FOR PEOPLE WHO like to work out and run outside, autumn’s chilly temperatures are usually a welcome respite. After all that summer humidity, crisp fall air is all the boost you need to dig down and get some more gains.
But when winter starts creeping in, the air gets frosty and can feel like it’s burning your lungs when you inhale. The question is: Why?
First of all, understand that it doesn’t necessarily come from a lack of fitness—more like a lack of humidity.
“Normally, the nose and mouth generally can warm and humidify the air we breath into our lungs,” says Albert A. Rizzo, M.D., F.A.C.P., F.C.C.P., senior medical advisor at the American Lung Association and section chief of pulmonary medicine in the Christiana Care Health System in Newark, DE. “But exercise requires more oxygen, and we need to breathe more rapidly and with larger breaths. That rate that can overwhelm our normal humidification process. This is accentuated in cold temperatures, leading to drying of the airways, which can feel like a burning sensation.”
That “burning throat” symptom can occur in both untrained people and elite athletes, depending upon your exercise environment. Poor air quality—high in ozone, pollen, or pollution—can be problematic and can cause respiratory symptoms in anybody, so be aware of the air quality when exercising outdoors. Typically, though, people don’t feel a burning in their lungs unless they’re exerting themselves more in cold, dry air, says Bruce D. Johnson, Ph.D., professor of medicine and physiology, and director of the Human Integrative and Environmental Physiology Laboratory at the Mayo Clinic. “I have climbed mountains, skied marathons, hiked in Antarctica, run marathons, swam, rowed competitively, etc., and the only time I have felt this is in colder events with heavier exertion and dryer air.”
That said, your baseline fitness can play a role. “If you are not a regular exerciser or have been away from exercising for awhile, the increased movement of air, especially in cold air, that you move through the airways can make this sensation be a bit more prominent, says Rizzo. “The more fit you are, the less likely it is to occur. But even elite athletes, when pushing their limits, can feel this sensation.”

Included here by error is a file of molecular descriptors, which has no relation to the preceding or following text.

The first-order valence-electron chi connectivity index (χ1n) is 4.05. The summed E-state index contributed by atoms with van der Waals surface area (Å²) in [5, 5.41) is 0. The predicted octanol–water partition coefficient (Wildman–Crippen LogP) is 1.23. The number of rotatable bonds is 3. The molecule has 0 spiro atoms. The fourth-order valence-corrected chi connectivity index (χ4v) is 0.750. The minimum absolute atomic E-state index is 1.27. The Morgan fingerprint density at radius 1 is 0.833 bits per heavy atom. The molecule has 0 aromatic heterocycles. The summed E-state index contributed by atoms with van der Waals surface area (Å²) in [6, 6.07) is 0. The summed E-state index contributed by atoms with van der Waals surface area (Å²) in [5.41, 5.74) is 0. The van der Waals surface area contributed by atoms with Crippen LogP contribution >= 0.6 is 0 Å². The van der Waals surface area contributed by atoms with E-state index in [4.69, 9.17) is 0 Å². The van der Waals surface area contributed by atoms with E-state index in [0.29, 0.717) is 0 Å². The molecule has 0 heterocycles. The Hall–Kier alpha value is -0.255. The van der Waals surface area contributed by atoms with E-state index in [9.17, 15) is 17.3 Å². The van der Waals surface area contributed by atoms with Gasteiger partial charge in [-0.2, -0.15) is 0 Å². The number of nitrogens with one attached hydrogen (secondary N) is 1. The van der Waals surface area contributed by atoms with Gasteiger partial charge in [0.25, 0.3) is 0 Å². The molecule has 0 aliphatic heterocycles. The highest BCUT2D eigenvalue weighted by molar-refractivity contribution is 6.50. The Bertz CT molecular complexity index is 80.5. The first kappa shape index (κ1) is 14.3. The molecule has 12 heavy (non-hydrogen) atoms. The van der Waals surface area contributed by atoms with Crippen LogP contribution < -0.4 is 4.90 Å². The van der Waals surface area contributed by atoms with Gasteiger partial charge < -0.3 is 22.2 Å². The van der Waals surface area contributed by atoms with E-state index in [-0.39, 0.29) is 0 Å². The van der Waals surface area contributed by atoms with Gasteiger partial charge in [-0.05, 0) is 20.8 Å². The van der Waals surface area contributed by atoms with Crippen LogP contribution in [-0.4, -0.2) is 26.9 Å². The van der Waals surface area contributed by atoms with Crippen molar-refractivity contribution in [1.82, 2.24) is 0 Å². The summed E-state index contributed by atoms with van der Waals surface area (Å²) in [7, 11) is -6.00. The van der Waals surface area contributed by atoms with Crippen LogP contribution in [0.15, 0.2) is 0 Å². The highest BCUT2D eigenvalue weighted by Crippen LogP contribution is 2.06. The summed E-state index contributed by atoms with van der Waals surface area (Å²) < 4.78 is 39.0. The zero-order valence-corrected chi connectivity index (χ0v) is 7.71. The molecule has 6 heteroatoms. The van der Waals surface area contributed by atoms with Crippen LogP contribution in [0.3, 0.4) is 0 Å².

As far as keeping it from happening, or gaining some relief from the burning, experts recommend wearing anything over your mouth and nose that warms, humidifies, and conditions the incoming air, like a Buff, facemask, or even a bandana. It’ll help by slowing down the volume of air coming in that needs to be “conditioned”.
“Ideally, exercising indoors—a fitness center or pool—where controlled temperature and humidification exist is the best way to prevent this issue,” says Rizzo. “However, if you must be outdoors, be considerate of the temperature and think twice about the intensity and duration of your exercise outdoors, along with planning to wear a mask or scarf.” Also, try to be more conscious of breathing through your nose since it does a better job of warming the air you’ll inhale through the mouth.
Ultimately, the sensation depends upon the person. Because it’s a fairly nonspecific sensation, it’s important to differentiate it from chest burning or other symptoms, says Johnson. “We all perceive things a little differently—it may be happening because of gastrointestinal-related conditions [indigestion, heartburn] as well as the cardiac-related issues.”
Rizzo agrees, and adds that the presence of an underlying respiratory condition, such as asthma, can also make the airways more sensitive to the cooling and drying effect since tightening of the airways can cause a burning sensation and shortness of breath.